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I think a lot of academic scholars have studied Buddhism as outsiders of the tradition. This has advantages and disadvantages. In general I have found a few biases that need to be dealt with. One is a bias towards later scholastic philosophical teachings from Buddhism over early yogic spiritual teachings. Another bias is towards Buddhist scholastic teachings that can fit within the worldview of scientific materialism. This results in seeing the Four Noble Truths and the three marks of existence as well as the teachings on emptiness as existential philosophy. The flipside is a relative ignoring of the teachings on the 12 links because they explicitly deal with rebirth. Another bias is towards written scholasticism over the oral tradition so there is no serious attempt to distinguish canonical texts that could have started out as oral teachings versus later texts that started out as written teachings. Another issue is a lack of understanding when it comes to more yogic lineages of practice.

I don’t see why we should accept the statement that there is no way to determine which teachings in the Pali Canon are earlier and which ones are later. That statement is often made by people who have a vested interest in not trying to find that out. The work of Yin Shun and Sujato is very straightforward. They just compared the available canons and found overlap between the Samyutta Nikaya and the Samyukta Agama. That kind of discovery could have been made a long time ago but the people doing the research lacked the vision and will to do so.

Hal Roth from Brown University has discovered that there is an early oral yogic layer of teachings in Daoism that got written down and a later layer of more philosophical Daoism . I think we are probably finding the same thing in the Pali Canon in that there is an earlier yogic layer of teachings and a later more philosophical layer of teachings. If we combine study of the texts with study of history of the region and study of current traditions of yogic practice using the yogic teachings, I think we can safely continue to do this exploration without causing harm to the tradition.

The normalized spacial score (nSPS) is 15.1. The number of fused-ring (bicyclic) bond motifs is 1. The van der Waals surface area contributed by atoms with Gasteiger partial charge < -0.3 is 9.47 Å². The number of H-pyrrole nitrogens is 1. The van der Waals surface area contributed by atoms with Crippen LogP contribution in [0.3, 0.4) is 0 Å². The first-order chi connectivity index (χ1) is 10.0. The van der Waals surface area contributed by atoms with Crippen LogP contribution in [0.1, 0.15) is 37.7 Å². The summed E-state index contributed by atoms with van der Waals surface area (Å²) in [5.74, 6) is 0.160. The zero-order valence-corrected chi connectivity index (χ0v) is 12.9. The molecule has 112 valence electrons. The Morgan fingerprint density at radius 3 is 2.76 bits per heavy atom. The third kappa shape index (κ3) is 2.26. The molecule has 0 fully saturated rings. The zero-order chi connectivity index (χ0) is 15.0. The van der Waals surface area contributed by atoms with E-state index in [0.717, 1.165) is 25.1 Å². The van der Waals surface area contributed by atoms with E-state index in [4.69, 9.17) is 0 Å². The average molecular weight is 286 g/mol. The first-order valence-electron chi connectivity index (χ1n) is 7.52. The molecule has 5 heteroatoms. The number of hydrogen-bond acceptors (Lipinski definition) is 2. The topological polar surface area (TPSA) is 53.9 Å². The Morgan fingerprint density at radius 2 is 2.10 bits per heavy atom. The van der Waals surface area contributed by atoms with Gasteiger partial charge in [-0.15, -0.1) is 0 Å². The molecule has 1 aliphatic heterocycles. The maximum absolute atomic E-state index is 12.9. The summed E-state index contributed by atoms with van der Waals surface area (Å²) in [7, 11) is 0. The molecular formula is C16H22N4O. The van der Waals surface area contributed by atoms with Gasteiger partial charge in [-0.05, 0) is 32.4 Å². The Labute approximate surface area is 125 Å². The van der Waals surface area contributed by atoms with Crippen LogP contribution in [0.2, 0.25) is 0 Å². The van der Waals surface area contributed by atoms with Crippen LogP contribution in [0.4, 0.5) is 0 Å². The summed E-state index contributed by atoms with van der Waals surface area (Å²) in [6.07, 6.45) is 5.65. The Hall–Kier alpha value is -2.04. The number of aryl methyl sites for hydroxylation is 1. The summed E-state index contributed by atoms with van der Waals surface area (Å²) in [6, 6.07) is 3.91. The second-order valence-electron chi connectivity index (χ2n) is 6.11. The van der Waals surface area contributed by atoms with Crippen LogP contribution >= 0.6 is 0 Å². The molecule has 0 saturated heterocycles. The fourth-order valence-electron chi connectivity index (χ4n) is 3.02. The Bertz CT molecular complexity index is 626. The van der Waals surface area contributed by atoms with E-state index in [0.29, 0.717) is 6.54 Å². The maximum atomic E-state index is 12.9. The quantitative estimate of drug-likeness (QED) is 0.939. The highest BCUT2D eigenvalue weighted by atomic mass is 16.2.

I think Christianity has lots of problems because the Bible was compiled by the Roman Empire which had a vested interest in presenting Christianity as the one and only way controlled by a hierarchy of priests. I don’t see how distinguishing between early Buddhist yogic teachings and later Buddhist philosophical teachings would be a bad thing. It is good to have both. They serve different but complementary purposes.

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No, I don’t think that it is simply an “educated guess.” I also wouldn’t characterize it as a fact. I think that term makes it seem as though there is no evidence, when convincing arguments have been made for that position for over a century now.

Do we know for certain that the EBT’s are earlier than Vajrayana tantras? Philosophically, maybe we cannot say that we have some absolute knowledge about that. But can we tentatively make conclusions based on the available evidence? Sure. That’s how we understand our world. Scholars and practicing Buddhists all do that.